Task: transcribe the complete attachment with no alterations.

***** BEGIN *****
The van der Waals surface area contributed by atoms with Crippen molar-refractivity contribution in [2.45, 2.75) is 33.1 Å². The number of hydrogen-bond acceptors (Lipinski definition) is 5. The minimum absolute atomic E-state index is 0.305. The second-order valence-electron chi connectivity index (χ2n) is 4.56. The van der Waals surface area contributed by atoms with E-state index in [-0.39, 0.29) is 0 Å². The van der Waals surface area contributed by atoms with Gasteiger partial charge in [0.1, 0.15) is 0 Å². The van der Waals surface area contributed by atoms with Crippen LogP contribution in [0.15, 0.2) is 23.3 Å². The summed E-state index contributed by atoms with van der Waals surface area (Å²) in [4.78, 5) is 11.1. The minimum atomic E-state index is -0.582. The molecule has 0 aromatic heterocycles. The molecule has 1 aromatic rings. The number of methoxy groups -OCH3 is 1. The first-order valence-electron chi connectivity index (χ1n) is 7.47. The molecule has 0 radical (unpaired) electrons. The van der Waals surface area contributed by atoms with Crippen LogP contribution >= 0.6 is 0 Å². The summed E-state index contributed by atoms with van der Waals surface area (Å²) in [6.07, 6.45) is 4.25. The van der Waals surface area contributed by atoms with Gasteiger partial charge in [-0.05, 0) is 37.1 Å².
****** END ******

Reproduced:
The van der Waals surface area contributed by atoms with Crippen molar-refractivity contribution in [2.45, 2.75) is 33.1 Å². The number of hydrogen-bond acceptors (Lipinski definition) is 5. The minimum absolute atomic E-state index is 0.305. The second-order valence-electron chi connectivity index (χ2n) is 4.56. The van der Waals surface area contributed by atoms with E-state index in [-0.39, 0.29) is 0 Å². The van der Waals surface area contributed by atoms with Gasteiger partial charge in [0.1, 0.15) is 0 Å². The van der Waals surface area contributed by atoms with Crippen LogP contribution in [0.15, 0.2) is 23.3 Å². The summed E-state index contributed by atoms with van der Waals surface area (Å²) in [4.78, 5) is 11.1. The minimum atomic E-state index is -0.582. The molecule has 0 aromatic heterocycles. The molecule has 1 aromatic rings. The number of methoxy groups -OCH3 is 1. The first-order valence-electron chi connectivity index (χ1n) is 7.47. The molecule has 0 radical (unpaired) electrons. The van der Waals surface area contributed by atoms with Crippen LogP contribution >= 0.6 is 0 Å². The summed E-state index contributed by atoms with van der Waals surface area (Å²) in [6.07, 6.45) is 4.25. The van der Waals surface area contributed by atoms with Gasteiger partial charge in [-0.05, 0) is 37.1 Å².